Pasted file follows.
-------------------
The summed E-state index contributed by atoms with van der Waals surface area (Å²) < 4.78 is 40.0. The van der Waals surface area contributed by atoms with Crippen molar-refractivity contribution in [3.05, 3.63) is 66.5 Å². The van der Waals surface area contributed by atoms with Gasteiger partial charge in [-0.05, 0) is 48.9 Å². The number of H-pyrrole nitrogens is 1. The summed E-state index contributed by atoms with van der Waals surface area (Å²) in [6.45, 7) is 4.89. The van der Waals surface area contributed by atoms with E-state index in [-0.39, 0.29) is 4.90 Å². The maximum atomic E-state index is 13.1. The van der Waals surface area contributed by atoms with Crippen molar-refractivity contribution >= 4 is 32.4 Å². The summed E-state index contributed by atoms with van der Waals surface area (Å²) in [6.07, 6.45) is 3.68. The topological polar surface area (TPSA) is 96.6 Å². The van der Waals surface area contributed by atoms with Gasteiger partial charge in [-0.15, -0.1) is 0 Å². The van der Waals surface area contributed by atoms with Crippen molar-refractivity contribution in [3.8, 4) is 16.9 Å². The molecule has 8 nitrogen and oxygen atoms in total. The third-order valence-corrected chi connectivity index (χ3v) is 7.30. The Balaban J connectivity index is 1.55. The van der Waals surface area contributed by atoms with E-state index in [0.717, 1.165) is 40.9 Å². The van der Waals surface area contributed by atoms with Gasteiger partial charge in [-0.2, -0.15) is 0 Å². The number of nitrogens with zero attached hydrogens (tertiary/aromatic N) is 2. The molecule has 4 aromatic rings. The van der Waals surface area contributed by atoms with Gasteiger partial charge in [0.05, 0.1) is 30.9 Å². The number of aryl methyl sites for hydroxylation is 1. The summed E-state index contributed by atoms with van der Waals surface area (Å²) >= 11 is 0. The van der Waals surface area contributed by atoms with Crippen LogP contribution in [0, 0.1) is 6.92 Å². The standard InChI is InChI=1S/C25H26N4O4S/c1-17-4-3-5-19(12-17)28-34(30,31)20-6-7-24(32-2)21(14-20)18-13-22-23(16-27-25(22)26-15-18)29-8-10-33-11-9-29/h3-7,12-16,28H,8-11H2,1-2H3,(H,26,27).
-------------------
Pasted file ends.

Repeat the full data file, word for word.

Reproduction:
The summed E-state index contributed by atoms with van der Waals surface area (Å²) < 4.78 is 40.0. The van der Waals surface area contributed by atoms with Crippen molar-refractivity contribution in [3.05, 3.63) is 66.5 Å². The van der Waals surface area contributed by atoms with Gasteiger partial charge in [-0.05, 0) is 48.9 Å². The number of H-pyrrole nitrogens is 1. The summed E-state index contributed by atoms with van der Waals surface area (Å²) in [6.45, 7) is 4.89. The van der Waals surface area contributed by atoms with E-state index in [-0.39, 0.29) is 4.90 Å². The maximum atomic E-state index is 13.1. The van der Waals surface area contributed by atoms with Crippen molar-refractivity contribution >= 4 is 32.4 Å². The summed E-state index contributed by atoms with van der Waals surface area (Å²) in [6.07, 6.45) is 3.68. The topological polar surface area (TPSA) is 96.6 Å². The van der Waals surface area contributed by atoms with Gasteiger partial charge in [-0.15, -0.1) is 0 Å². The van der Waals surface area contributed by atoms with Crippen molar-refractivity contribution in [3.8, 4) is 16.9 Å². The molecule has 8 nitrogen and oxygen atoms in total. The third-order valence-corrected chi connectivity index (χ3v) is 7.30. The Balaban J connectivity index is 1.55. The van der Waals surface area contributed by atoms with E-state index in [0.717, 1.165) is 40.9 Å². The van der Waals surface area contributed by atoms with Gasteiger partial charge in [-0.2, -0.15) is 0 Å². The number of nitrogens with zero attached hydrogens (tertiary/aromatic N) is 2. The molecule has 4 aromatic rings. The van der Waals surface area contributed by atoms with Gasteiger partial charge in [0.05, 0.1) is 30.9 Å². The number of aryl methyl sites for hydroxylation is 1. The summed E-state index contributed by atoms with van der Waals surface area (Å²) >= 11 is 0. The van der Waals surface area contributed by atoms with Crippen LogP contribution in [0, 0.1) is 6.92 Å². The standard InChI is InChI=1S/C25H26N4O4S/c1-17-4-3-5-19(12-17)28-34(30,31)20-6-7-24(32-2)21(14-20)18-13-22-23(16-27-25(22)26-15-18)29-8-10-33-11-9-29/h3-7,12-16,28H,8-11H2,1-2H3,(H,26,27).